February 22, 2015

visual storytelling

Film is a brilliant combination of written word, music, sound and pictures, so this week we’re looking at the ways we can tell a story visually, rather than always relying on dialogue to explain things.


Too often, we rely on a narrator to tell the story, or have characters awkwardly explain things to each other so the audience can understand. However it’s true that films do usually need dialogue, and there’s nothing inherently wrong with using a narrator. The key is to be on the look out for better ways to tell the story, and this often means using visuals.



It’s one thing for a character to say exactly how they are feeling, but if can get them to show how they’re feeling then that frees up the dialog for other uses. How often to we mean exactly what we say?


If our film is just a sequence of dialog scenes, why not make a radio show? Don’t be lazy and get your characters to explain the plot, find ways to make it a visual experience. One of the simplest forms of this is when you want to set up the story and show something as scary.  In ‘Jaws’, Steven Spielberg sets up the premise of the film very effectively in the first scene. We see a regular bunch of college kids at a beach, and then when one of them goes for a swim in the ocean, we see an eerie shot from below the water – from a shark’s perspective.  We don’t see the shark, but we certainly see what it’s capable of, which means that whenever a shark is mentioned later on in the film, the memory of the brutal shark in fresh in our minds.


There are a whole plethora of techniques and principles involved with framing and lighting a shot that can change the atmosphere of a scene, highlight certain parts of the frame and present characters in a different way. Check out the videos below for some ideas on the effects that different camera and lighting techniques can have in films.


One of the least talked about parts of filmmaking, the set design costume and locations play a huge role in the visuals of a film. It’s all about fully realising the world that this character lives in. From the modern interior of a millionaire’s house to the dark, musty bars that a film noir anti hero resides, we can show a lot by the clothes they wear and the places they go.


A necklace from her late husband. A watch passed down through the generations. A child’s teddy bear. A red rose.  All of these things can be placed in films as a way to hint at the overall themes of a film, while revealing more about a character. The really interesting part is seeing what happens to these little trinkets or symbols as the character develops. In films, characters often have little symbolic visual ceremonies, like burning a letter, throwing a phone off a cliff.   In Titanic, Rose drops the necklace in the ocean. In Interstellar, the watch turns out to be a lot more than a time keeping device.  When you attach meaning to an object, we can then communicate with the audience on a much deeper level, letting them figure things out rather than handing it to them on a platter.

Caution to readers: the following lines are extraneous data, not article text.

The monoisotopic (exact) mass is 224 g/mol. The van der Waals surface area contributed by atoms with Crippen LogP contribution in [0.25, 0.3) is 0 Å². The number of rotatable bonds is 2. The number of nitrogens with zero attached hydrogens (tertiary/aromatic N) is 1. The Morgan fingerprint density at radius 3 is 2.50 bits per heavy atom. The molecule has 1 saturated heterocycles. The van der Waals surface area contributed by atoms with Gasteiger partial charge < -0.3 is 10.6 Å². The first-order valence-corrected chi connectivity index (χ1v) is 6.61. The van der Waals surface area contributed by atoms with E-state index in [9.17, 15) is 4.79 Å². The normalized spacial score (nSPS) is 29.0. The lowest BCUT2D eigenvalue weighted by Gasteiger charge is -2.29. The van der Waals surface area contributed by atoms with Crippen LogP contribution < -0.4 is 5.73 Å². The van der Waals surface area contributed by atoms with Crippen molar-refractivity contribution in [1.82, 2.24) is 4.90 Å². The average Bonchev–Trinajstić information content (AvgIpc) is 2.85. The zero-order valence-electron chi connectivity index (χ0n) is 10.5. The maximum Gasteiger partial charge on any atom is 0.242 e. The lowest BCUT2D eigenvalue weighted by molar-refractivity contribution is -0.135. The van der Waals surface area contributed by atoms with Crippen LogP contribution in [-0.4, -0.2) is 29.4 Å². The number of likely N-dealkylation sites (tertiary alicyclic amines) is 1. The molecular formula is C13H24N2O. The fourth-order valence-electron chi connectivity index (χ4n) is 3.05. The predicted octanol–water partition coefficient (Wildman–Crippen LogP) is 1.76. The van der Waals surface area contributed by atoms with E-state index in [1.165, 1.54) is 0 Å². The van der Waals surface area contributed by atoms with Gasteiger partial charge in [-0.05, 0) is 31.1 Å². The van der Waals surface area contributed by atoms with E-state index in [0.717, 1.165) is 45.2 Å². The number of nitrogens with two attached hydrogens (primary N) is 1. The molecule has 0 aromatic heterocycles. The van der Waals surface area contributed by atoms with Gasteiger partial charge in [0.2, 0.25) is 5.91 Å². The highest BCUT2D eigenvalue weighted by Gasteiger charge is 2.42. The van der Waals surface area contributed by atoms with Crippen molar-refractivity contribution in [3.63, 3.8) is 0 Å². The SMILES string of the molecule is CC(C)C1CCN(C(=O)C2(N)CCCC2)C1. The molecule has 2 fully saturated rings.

cinematography storytelling


PART 1: Looking at the deeper meaning behind cinematography choices, starting with framing and composition.



lighting cinematiographyblog


PART 2: Going through lots of lighting setups, focusing on the way that we can use lighting to tell a story.



lenses blog


PART 3: How can we use lenses creatively? This week we’re looking at depth of field, focal length, field of view and aesthetics.


This is next video is a brilliant example of visual storytelling. Through the placement of the characters in the scene, it provides a lot of tension, while summarising all of the character’s situations and relationships.  The main bit i’m talking about starts around 2 minutes in, but I recommend watching the whole thing.



A photo posted by Simon Cade (@cadevisuals) on

Simon Cade

Filmmaker, and host of DSLRguide. Since I was making my first film age 11, I have always been fascinated by the way films are produced, and the effect it can have on the audience.

  • Paul Robertson

    Another great blog and associated film. I liked The double indemnity clip. Insurance based crime drama – I love old 50s films.

  • Wonderful analysis. I must say, you know how to make tutorials. Cheers my friend.

  • Valeria Ardiyants

    Randomly found your YouTube channel today and instantly got hooked. So, I’m not exactly a filmmaker but, as a photographer, I still find a lot of the principles transferrable. I really liked the part of this video that focuses on the power of storytelling in a single frame. That’s the key difference between photographers and filmmakers: you have more than one frame to get your point across. Anyway, I’m still going through all your videos but (if you haven’t already done it) I would love to see a video/blog covering single-frame storytelling with a bit more depth. Maybe showing some instances in film where that was done. Not trying to tell you how to run your blog. Just think it would be a cool idea. :)